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Kurdish rebels in Syria say they have seized a closed crossing on the frontier to northern Iraq by expelling al Qaeda militiamen. And the toll from a car bombing Friday outside a mosque near Damascus has risen to 40.
Kurdish rebels involved in Syria's complex civil war said Saturday they had seized Syria's northeastern Yaroubiya border crossing after three days of fighting. Since March, it had been held by an al Qaeda-linked group.
The group, known as the Islamic State of Iraq and the Levant, had previously seized the crossing from Syria's army.
The Britain-based Syrian Observatory for Human Rights announced that the capture of the al-Yaroubiyeh post would lead to a direct supply line from Iraq's northern semiautonomous Kurdish region.
A spokesman for the Kurdish group YPG told the news agency Reuters that Kurdish areas in Syria were blocked by Islamist groups on one side and Turkish forces on the other.
It was "too soon" to talk about opening the crossing into Iraq's Kurdish area, he added.
Bombing toll rises
On Saturday, the Observatory also reported that the toll from Friday's car bombing (pictured) outside a mosque in the rebel-held town of Suq Wadi Barada had risen to 40, including seven children.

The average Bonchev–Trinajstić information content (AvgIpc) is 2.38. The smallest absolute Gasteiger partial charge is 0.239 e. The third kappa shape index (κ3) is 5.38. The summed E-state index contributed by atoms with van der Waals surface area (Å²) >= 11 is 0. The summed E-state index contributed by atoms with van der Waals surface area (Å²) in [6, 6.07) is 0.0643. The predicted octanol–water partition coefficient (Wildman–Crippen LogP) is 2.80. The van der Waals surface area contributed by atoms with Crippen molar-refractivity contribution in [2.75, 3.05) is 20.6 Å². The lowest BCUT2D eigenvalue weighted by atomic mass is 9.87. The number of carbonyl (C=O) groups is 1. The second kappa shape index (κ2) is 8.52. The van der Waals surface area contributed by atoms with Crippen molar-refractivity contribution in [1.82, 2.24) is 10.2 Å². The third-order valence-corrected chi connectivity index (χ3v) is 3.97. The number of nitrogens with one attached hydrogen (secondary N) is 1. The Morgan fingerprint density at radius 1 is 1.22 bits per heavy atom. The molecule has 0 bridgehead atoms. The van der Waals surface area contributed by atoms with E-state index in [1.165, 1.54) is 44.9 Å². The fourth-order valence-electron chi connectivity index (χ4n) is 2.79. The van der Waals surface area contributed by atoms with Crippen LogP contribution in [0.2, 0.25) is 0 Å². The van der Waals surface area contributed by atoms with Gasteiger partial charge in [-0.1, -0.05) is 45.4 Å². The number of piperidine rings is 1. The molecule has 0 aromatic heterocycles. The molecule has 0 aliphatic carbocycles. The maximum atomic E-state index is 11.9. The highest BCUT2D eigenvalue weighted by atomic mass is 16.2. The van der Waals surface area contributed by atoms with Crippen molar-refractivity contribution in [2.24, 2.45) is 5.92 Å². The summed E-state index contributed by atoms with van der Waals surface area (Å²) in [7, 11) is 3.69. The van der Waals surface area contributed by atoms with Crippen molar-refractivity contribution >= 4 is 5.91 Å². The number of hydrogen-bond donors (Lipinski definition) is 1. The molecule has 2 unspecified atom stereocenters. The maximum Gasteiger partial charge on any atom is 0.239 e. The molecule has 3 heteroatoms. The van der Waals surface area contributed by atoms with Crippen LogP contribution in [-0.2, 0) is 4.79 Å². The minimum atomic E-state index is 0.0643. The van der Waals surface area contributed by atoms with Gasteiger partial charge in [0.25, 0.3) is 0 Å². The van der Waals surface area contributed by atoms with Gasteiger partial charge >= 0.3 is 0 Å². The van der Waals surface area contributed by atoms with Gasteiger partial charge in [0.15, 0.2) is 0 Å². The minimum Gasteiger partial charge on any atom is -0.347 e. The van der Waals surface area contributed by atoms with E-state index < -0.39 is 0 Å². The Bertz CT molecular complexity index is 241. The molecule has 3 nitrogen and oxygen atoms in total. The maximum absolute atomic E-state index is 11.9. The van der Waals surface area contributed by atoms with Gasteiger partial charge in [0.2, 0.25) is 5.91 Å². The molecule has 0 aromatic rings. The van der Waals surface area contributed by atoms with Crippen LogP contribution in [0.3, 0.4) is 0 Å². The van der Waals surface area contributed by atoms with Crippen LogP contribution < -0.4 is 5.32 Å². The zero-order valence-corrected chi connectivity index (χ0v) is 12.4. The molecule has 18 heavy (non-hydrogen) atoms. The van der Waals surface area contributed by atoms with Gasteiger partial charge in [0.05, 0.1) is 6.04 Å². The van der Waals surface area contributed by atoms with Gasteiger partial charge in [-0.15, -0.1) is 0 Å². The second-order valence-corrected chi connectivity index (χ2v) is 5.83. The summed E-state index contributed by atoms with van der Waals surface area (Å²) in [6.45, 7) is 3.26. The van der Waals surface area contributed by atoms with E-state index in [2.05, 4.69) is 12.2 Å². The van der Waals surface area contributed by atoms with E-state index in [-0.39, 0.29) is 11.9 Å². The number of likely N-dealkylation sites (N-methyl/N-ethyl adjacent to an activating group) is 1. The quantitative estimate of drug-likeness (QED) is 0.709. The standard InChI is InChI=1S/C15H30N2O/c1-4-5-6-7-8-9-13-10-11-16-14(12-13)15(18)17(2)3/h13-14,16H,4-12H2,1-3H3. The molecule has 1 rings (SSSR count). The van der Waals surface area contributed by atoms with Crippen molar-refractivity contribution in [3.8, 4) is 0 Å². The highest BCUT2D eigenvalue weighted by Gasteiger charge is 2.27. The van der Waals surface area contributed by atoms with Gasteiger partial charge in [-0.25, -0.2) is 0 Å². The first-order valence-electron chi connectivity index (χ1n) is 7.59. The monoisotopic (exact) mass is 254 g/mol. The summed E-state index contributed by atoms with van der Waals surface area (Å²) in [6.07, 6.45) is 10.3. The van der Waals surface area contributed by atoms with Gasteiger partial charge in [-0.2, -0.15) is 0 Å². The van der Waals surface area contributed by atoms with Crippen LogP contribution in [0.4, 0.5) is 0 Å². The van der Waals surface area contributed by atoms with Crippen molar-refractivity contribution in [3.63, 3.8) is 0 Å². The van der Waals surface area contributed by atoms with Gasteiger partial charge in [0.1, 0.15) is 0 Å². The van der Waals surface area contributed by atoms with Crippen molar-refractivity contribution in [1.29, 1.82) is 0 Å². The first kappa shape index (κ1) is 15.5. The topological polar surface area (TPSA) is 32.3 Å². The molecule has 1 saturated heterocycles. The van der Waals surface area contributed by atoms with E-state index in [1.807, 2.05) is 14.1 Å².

Syria's National Coalition, which opposes President Bashar al-Assad, blamed his regime for the bombing.
The state news agency, SANA, reported however that the car had detonated while "terrorists were packing it with explosives."
SANA reported that the mosque's two entrances collapsed during Friday prayers.
Suq Wadi Barada is under rebel control but ringed by troops loyal to Assad.
On Friday, UN humanitarian chief Valerie Amos told the 15-nation Security Council that words could not really paint a picture of the "grim and gruesome reality of Syria today."
A UN-commissioned report found that since it began in March 2011 the civil war had thrust more than half of Syria's population into poverty and warned that the economic devastation could last for years.
UN agencies announced that they were racing to vaccinate children against numerous diseases amid fears of a polio outbreak.
Syria's fractured opposition has yet to decide whether to attend the so-called Geneva II conference proposed for next month.
Damascus has dismissed the opposition demand that Assad step down as part of any political settlement.
ipj/tj (AFP, Reuters, dpa)